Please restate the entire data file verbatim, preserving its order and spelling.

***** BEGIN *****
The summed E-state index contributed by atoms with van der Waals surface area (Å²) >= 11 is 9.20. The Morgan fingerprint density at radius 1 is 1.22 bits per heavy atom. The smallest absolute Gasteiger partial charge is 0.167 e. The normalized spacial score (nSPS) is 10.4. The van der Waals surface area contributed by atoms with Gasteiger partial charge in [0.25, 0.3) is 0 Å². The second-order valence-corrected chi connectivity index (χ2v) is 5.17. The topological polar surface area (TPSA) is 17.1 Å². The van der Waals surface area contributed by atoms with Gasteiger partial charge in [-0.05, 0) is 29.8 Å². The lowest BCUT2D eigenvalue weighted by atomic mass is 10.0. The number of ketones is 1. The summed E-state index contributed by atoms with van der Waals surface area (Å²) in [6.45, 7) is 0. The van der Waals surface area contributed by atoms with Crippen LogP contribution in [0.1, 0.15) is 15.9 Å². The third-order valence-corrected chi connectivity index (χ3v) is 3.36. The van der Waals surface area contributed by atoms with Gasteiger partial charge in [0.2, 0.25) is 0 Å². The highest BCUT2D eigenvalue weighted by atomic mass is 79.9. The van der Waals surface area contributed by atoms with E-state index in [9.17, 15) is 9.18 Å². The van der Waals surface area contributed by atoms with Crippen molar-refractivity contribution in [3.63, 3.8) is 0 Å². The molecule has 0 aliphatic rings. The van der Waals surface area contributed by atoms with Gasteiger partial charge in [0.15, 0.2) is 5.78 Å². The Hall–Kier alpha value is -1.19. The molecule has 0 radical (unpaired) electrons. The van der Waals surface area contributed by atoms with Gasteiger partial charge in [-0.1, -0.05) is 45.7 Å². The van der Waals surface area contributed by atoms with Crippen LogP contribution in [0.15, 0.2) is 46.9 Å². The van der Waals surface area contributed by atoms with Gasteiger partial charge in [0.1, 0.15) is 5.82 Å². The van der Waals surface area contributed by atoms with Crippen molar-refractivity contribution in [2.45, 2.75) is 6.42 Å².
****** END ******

The summed E-state index contributed by atoms with van der Waals surface area (Å²) >= 11 is 9.20. The Morgan fingerprint density at radius 1 is 1.22 bits per heavy atom. The smallest absolute Gasteiger partial charge is 0.167 e. The normalized spacial score (nSPS) is 10.4. The van der Waals surface area contributed by atoms with Gasteiger partial charge in [0.25, 0.3) is 0 Å². The second-order valence-corrected chi connectivity index (χ2v) is 5.17. The topological polar surface area (TPSA) is 17.1 Å². The van der Waals surface area contributed by atoms with Gasteiger partial charge in [-0.05, 0) is 29.8 Å². The lowest BCUT2D eigenvalue weighted by atomic mass is 10.0. The number of ketones is 1. The summed E-state index contributed by atoms with van der Waals surface area (Å²) in [6.45, 7) is 0. The van der Waals surface area contributed by atoms with Crippen LogP contribution in [0.1, 0.15) is 15.9 Å². The third-order valence-corrected chi connectivity index (χ3v) is 3.36. The van der Waals surface area contributed by atoms with Gasteiger partial charge in [0.2, 0.25) is 0 Å². The highest BCUT2D eigenvalue weighted by atomic mass is 79.9. The van der Waals surface area contributed by atoms with E-state index in [9.17, 15) is 9.18 Å². The van der Waals surface area contributed by atoms with Crippen molar-refractivity contribution in [3.63, 3.8) is 0 Å². The molecule has 0 aliphatic rings. The van der Waals surface area contributed by atoms with Gasteiger partial charge in [0.15, 0.2) is 5.78 Å². The Hall–Kier alpha value is -1.19. The molecule has 0 radical (unpaired) electrons. The van der Waals surface area contributed by atoms with Gasteiger partial charge in [-0.1, -0.05) is 45.7 Å². The van der Waals surface area contributed by atoms with Crippen LogP contribution in [0.15, 0.2) is 46.9 Å². The van der Waals surface area contributed by atoms with Gasteiger partial charge in [0.1, 0.15) is 5.82 Å². The van der Waals surface area contributed by atoms with Crippen molar-refractivity contribution in [2.45, 2.75) is 6.42 Å².